This is one of those places where the food is so amazing and the drinks are so amazing that you aren’t really sure which you should focus on when you’re telling your friends all about it afterwards. Because all of a sudden you start talking and you’re like “oh man and the pasta” and then you remember the Sazerac cocktail you had and your brain goes all fuzzy.

The best part about The Bristol is that they warn you how long the drinks will take to make. Cocktails are listed in 3 categories: A Few Minutes, Several Minutes, and Ten Minutes +. But don’t be alarmed, because the drinks are worth the wait. My personal favorite is the Smoked Sicilian Manhattan — nowhere else that I have found even stocks smoked Maker’s Mark. And believe me, if you are a whiskey-lover like I am, you definitely need to try it.

A Pomelo Fizz and Sazerac, perfectly crafted.


4. Mercadito [4/5 Awesomeness points]

As I said before, I’m not a huge tequila fan. But Mercadito may have single handedly changed my mind. It’s a tapas-style contemporary Mexican restaurant, so lots of small plates and ceviches and various types of guac and salsa. It’s quite delicious.

To go along with their really funky menu, Mercadito has redefined what it means to hang out and drink margaritas. They have 8 different margaritas, and they are so much more interesting than your basic Strawberry Margarita or whatever. These vary in levels of spice and citrus, some are sweet and some are salty. It’s fantastic. And beyond that, they serve what may be the best (and spiciest) Michelada I have ever encountered. So if you are a margarita fan, I highly recommend this place. And if not, give it a shot, you might change your mind.

A super-spicy Michelada and the Tres Viejos margarita.


5. Big Star [3.5/5 Awesomeness points]

I know several people (coughKate&Katecough) for whom Big Star is the shit. I myself was not so impressed. It’s loud. It’s crowded. Both of those things I don’t handle well. HOWEVER, they do have some pretty good cocktails. Yes indeedy.

The whole vibe is sort of on-the-border-esque, so the cocktails all have a southern Texas feel to them. You have your basic Big Star Margarita, and then there’s the Sarsaparilla Springs, and the Stockyard Pony, and a whole host of other cocktails made with crazy southern ingredients that you don’t normally see. So if you’re cool with crowds and noise, this is definitely your cocktail spot. And if not, sit outside where it’s slightly quieter and enjoy the Tacos de Pescado. Delicious…

A super-salty Michelada at Big Star with Tecate. Refreshing.

Alright kids, that’s it for the Chicago hotspots. Now I’m in Seattle, and I have a whole new bar-hopping adventure just waiting for me! It’s going to be great.

In the meantime, expect lots of ***RECIPES*** to show up here. I’m kind of broke and can’t go out to bars all that much at the moment. But Craig and I have been cooking a lot, and I have some exciting new dishes to share with all of you. Get excited!

When someone offers you 40 year old bourbon, you do not say no.

This happened to me just two weeks ago. Hanging out on the Jersey shore (yes, it’s as bad as it sounds), we were finishing up our beach frisbee games and wandering back to the hotel. Suddenly, a bunch of old dudes under a sun tent said “Hey, want some 40 year old whiskey?”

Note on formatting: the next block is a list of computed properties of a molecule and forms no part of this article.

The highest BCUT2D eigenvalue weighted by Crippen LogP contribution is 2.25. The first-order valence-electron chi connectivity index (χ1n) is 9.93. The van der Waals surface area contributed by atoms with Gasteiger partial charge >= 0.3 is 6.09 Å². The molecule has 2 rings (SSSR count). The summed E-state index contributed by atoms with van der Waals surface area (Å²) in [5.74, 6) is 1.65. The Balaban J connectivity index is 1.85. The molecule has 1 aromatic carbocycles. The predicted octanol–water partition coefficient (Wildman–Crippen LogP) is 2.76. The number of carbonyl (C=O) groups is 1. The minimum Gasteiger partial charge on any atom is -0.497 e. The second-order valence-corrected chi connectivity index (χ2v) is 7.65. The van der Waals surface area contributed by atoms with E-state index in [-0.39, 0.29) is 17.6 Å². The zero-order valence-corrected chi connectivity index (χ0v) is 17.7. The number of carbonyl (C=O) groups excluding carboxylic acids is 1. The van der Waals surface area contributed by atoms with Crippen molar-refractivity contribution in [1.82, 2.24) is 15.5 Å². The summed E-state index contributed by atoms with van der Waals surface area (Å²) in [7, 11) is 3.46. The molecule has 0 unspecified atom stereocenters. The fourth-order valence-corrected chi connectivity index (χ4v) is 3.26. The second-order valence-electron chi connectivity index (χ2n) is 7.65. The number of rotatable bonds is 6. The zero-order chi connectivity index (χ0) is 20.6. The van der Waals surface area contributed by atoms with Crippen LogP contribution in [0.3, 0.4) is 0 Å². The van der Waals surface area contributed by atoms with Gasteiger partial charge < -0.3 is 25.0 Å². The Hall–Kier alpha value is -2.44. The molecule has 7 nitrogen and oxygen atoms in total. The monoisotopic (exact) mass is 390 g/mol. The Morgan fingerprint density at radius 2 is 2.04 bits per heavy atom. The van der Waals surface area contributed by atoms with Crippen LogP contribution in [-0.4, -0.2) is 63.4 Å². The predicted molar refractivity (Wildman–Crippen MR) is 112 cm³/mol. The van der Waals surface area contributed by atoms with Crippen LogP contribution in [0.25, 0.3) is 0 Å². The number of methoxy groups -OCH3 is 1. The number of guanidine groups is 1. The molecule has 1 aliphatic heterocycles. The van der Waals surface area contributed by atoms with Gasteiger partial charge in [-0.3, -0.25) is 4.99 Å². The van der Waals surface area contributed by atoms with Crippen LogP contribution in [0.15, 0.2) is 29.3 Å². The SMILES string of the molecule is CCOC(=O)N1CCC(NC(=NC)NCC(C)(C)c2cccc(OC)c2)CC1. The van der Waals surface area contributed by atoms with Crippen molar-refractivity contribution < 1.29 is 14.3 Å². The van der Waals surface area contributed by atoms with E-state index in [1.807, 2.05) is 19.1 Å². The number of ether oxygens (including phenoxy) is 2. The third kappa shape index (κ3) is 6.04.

Well, duh. We obliged. More than once. Apparently the guy who owned it didn’t appreciate whiskey (GASP!). So we partook. Wild Turkey, aged 40 years. And hot damn, it was amazing.


In other news, I went to a place called Hot Doug’s last week. Twice, in fact. Because it was that good. Oh yeah.

It’s one of those places that has a ton of hype, supposedly “the best hot dogs in Chicago.” Well, I figured I was leaving Chicago soon, so I might as well try it. OHMIGOD. Waiting two hours for a hot dog is a bit outrageous, I grant you that one. And I probably wouldn’t wait that long again. But go early on a weekday, there is hardly any wait at all. And it’s SO DELICIOUS.

First of all, I am a Chicago-style hot dog person. I like it with all the crazy fixings, the relish, the tomato, the pickle ON THE HOTDOG. No ketchup, only mustard. And Hot Doug’s knows how to make a damn good Chicago-style dog.

But this isn’t just your average hot dog spot. Oh no. They have sausages of every variety, with incredible sauces and cheeses and everything you could imagine. For example: Mushroom and Swiss Cheese Pork Sausage with Blue Cheese Dijonnaise and Fresh Shiitake Mushrooms sauteed in Duck Fat.


It’s real. And it’s delicious. They have venison, duck, buffalo, Swedish potato sausage (I still don’t know what this is, but it’s really good). Dogs named after famous people. A Mountain Man Sausage. It’s endless. ENDLESS I TELL YOU.

So, if you are a Chicagoan and have not been here, I highly recommend it. Please go on a weekday morning, it’s basically a zero wait. Perfect.

And if you’re visiting Chicago, this is one of those things that no one will tell you about. It’s very far from downtown, not easy to access, but ABSOLUTELY worth the visit. You are not going to find a place like this just anywhere.


Finally, this is my last post from Chicago! There will be one more Chicago-related post later on (my fave cocktail spots). But for now, I am off to land of Seattle!

For all of you Chicago pals, don’t stop reading! I will still post new recipes and other such fun things. And hey, maybe you’ll come visit Seattle one day and I can take you out 🙂

In the meantime, READ MY TRAVEL BLOG! We’re road tripping from Chicago to Seattle, so expect some hilarity and wild stories. Check it out here:

Much love to all my Chicago friends. West Coast, here I come.